The best way to describe the affordable care act is to call it a clear and obvious danger to society. It’s a health care program that’s the new Social Security program, but at a more costlier means. The young, the able bodies of the country is taking care of the elderly by paying higher premiums. For sure there are subsidies, tax breaks, but even they are misrepresented:
‘Under the health law, people earning more than 400 percent of the federal poverty level - about $46,000 for a single person or $94,000 for a family of four - won’t be eligible for a subsidy at all.’
Supposedly, it will help decrease the number of un-insured individuals around around the country, but when you consider all the detriments associated with it, it’s only designated course will render the entire economy, completely insolvent at every level. It’s targeting those who can’t afford it, yet with a little over a month to start registering for it, people still don’t know they can’t afford it.
Some Washington elites are calling on defunding it, which serves no purpose. The tax hikes will still be in place. Tax hikes, which was passed through the constitutional due process of Congress.
Texas is showing no interest in establishing anything associated with the affordable care. That lack of interest didn’t stop the federal government from giving the state, $10.8 million to fast track training for the supposedly navigators of the health care law. Navigators, in this sense, are nothing but community organizers and here’s a point to consider. The health care law heavily violates patients privacy and community organizers’ chief source of ethics is criminal intent, which leads into this next scenario.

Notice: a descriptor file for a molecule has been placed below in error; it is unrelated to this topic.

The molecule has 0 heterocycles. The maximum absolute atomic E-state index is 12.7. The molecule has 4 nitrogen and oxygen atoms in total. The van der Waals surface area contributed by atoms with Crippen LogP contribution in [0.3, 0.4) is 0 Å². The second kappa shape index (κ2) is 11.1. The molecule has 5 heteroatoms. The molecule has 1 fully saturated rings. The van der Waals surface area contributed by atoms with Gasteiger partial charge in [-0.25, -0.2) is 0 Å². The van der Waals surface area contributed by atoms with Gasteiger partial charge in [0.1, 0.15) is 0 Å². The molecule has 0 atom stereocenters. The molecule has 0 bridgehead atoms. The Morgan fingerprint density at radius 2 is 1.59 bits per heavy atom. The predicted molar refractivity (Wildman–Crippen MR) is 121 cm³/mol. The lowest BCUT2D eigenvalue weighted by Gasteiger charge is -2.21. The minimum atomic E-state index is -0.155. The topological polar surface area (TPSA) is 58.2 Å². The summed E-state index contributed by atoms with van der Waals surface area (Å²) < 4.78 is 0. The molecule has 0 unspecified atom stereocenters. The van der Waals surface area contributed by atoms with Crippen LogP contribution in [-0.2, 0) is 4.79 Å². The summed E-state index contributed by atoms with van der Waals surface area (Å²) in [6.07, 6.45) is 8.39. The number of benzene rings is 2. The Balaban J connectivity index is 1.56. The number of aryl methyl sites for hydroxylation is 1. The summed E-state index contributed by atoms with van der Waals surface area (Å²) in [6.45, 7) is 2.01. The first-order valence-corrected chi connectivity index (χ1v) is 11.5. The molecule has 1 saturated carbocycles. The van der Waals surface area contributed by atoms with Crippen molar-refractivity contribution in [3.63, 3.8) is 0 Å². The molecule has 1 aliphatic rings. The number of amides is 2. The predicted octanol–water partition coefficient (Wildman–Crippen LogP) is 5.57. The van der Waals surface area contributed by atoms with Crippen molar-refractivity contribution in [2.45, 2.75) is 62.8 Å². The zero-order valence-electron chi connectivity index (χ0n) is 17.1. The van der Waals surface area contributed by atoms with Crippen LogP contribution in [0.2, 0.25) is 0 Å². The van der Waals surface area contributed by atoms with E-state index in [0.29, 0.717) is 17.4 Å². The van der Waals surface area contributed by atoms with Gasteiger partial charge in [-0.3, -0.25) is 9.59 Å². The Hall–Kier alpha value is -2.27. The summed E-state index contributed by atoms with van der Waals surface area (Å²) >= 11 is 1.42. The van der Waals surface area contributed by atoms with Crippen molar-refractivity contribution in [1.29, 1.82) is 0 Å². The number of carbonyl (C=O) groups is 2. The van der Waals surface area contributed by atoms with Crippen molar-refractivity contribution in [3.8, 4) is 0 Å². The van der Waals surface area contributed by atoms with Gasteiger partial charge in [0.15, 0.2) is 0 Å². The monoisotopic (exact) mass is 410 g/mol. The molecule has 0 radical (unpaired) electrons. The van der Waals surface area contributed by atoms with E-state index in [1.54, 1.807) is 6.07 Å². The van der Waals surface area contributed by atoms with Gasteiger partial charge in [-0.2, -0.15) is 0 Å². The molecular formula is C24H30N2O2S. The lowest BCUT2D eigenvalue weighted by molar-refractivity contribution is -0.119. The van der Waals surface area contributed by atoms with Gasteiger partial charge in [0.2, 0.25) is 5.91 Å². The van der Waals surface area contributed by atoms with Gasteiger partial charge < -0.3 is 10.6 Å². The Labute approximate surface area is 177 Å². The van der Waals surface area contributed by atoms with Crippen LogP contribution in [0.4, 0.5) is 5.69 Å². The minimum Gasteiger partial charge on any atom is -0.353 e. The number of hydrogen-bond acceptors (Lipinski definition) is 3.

Texas Senate Bill 1795, effective, September 1, will regulate these navigators and at the first sign of violations, or problems, will step in and create one hell of a mess, as well as, fight for all concerned. Computers, data, community organizers and the federal government only leads to violations of patient privacy. Think, IRS and the NSA.
In cases like Texas, who ignores the law completely, Washington isn’t considering what happens when the burden of the cost of funding the act, becomes the responsibility of the states. Then what? Oh well.